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In Memoriam: Donald Oresman

In Memoriam: Donald Oresman

October 25, 2016 | by Susan Henshaw Jones, Former Ronay Menschel Director of the Museum of the City of New York and Former President of the New York Landmarks Conservancy
Article from the Fall 2016 Newsletter

One of New York City’s behind-the-scenes preservation warriors in the 1970s through the beginning of the 21st century, Donald Oresman began his journey in this field as a trusted young colleague of Whitney North Seymour, Sr., another early champion of the City’s preservation movement. Both were attorneys at Simpson Thacher & Bartlett in the 1970s, then located at One Battery Park Plaza, overlooking the newly vacant U.S. Custom House at Bowling Green. Seymour, a founding member of the New York Landmarks Conservancy (NYLC), asked Oresman to join him on the board of the fledgling organization, recently created under the auspices of the Municipal Art Society. NYLC was to serve a role for landmark structures akin to that of the Nature Conservancy in acquiring, leasing, and selling property—doing anything legal to ensure these structures’ preservation.

Playing this all important role, Oresman mobilized many attorneys at Simpson Thacher & Bartlett to further the Conservancy’s projects, including the leasing of the U.S. Custom House to advertise its vacancy; the purchase and long-term leasing of the Fraunces Tavern block through a gift from the Vincent Astor Foundation; the preservation and reuse of the Federal Archive Building in Greenwich Village to create the New York City Historic Properties Fund, a multi-million dollar revolving fund that still functions today; and the preservation and reuse of the Villard Houses. Oresman remained on the NYLC’s board for 25 years, including a term as its chairman.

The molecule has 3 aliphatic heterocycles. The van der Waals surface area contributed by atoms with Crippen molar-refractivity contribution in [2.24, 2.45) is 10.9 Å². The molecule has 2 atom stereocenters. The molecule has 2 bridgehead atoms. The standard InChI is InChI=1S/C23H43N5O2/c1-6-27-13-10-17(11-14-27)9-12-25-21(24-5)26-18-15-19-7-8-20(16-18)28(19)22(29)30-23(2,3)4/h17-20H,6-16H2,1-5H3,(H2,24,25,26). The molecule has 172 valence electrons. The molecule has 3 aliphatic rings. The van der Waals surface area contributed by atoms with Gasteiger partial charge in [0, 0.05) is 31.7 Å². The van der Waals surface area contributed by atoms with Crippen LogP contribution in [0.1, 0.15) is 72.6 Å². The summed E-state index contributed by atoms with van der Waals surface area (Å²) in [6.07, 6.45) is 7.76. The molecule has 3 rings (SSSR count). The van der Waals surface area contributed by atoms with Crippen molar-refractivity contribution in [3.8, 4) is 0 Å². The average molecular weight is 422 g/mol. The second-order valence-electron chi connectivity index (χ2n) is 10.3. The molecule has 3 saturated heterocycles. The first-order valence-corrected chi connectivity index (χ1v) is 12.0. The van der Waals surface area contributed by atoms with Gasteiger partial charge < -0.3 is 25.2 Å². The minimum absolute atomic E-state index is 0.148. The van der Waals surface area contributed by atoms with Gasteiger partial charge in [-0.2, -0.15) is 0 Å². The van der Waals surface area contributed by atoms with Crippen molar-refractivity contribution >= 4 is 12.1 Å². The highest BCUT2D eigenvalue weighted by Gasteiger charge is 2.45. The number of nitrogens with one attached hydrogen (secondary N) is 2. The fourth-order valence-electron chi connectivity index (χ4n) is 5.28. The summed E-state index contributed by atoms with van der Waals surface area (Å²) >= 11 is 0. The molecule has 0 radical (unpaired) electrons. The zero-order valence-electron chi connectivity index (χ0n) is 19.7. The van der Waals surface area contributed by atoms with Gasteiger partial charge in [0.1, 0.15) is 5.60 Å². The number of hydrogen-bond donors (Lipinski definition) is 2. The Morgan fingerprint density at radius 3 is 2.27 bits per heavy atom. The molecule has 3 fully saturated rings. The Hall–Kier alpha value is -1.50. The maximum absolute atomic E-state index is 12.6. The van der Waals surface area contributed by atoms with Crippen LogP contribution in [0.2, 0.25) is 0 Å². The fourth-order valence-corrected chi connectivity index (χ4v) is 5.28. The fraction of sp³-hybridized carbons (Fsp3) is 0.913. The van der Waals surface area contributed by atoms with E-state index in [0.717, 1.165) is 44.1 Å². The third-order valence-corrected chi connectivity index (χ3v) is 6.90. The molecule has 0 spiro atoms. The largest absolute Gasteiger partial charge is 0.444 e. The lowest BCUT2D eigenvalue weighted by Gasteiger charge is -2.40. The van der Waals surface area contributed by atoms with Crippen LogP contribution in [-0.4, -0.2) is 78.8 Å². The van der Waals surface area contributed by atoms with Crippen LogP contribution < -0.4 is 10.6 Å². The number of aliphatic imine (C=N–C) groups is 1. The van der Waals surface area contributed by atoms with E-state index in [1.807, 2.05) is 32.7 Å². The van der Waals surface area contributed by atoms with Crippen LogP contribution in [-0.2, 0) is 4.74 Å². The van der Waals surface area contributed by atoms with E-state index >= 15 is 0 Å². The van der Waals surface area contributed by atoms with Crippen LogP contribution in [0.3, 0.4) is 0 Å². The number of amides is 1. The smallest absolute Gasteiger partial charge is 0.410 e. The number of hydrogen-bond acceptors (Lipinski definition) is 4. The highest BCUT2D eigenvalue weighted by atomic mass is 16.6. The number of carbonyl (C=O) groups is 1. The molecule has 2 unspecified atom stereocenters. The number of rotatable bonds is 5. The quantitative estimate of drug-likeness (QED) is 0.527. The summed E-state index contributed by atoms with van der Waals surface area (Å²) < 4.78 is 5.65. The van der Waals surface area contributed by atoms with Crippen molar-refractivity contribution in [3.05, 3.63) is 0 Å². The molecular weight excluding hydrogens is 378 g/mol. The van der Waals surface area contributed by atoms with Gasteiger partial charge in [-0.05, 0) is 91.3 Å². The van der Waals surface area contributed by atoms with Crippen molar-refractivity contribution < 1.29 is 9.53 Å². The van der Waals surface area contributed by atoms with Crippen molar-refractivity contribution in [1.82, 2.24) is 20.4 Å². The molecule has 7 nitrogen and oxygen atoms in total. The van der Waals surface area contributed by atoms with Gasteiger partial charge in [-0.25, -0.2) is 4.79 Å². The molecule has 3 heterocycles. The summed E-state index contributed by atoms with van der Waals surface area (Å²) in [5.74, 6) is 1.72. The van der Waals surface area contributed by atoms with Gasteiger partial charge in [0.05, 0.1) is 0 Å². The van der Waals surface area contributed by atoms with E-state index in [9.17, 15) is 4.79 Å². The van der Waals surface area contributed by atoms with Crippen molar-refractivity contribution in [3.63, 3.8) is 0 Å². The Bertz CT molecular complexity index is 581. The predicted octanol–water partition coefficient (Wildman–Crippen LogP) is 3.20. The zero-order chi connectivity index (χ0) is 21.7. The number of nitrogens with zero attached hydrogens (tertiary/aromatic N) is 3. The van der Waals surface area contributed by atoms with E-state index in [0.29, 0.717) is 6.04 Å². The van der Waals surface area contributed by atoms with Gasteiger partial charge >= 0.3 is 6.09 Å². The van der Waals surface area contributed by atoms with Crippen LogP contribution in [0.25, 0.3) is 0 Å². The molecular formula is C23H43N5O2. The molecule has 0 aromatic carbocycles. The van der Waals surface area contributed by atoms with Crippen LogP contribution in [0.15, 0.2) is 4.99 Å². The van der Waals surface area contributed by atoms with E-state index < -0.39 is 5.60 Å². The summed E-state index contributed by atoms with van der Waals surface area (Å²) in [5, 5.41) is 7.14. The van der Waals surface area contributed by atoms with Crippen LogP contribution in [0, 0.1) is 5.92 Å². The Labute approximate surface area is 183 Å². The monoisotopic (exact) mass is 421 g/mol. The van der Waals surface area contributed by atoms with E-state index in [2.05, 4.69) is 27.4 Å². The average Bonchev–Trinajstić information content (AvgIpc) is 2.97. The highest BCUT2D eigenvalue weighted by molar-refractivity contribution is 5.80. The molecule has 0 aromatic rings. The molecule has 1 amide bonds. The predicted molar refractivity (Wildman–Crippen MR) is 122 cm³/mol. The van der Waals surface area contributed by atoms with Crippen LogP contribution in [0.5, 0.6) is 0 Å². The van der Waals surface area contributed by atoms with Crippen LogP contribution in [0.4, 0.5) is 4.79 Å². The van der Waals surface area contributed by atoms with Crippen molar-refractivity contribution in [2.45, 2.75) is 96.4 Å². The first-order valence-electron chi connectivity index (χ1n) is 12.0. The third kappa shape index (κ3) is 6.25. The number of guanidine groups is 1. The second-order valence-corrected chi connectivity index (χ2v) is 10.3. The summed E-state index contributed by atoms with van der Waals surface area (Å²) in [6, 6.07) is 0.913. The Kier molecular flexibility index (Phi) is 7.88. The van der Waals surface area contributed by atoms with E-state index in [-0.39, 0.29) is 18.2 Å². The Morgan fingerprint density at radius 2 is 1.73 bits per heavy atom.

Prickly and ornery yet very loyal, Oresman was above all an activist who enjoyed solving concrete problems. Although he said he much preferred books to buildings, he was a preservationist in all regards. After leaving Simpson Thacher & Bartlett he became part of a three man trio who ran Gulf + Western, which later became Paramount Communications. Ensconced in an office at the top of the corporate skyscraper headquarters on Columbus Circle, he provided a berth for Brendan Gill, another preservation giant, and his assistant Susan for many years, although this cadre of preservation advocates was later ousted from their perch because of a pernicious rodent problem caused by the droppings of the many caged birds in their office. To me, Oresman was a beloved curmudgeon and a true preservation activist. We should applaud his many preservation victories in the final quarter of the 20th century.

Above: United States Custom House; Courtesy of the NYC Municipal Archives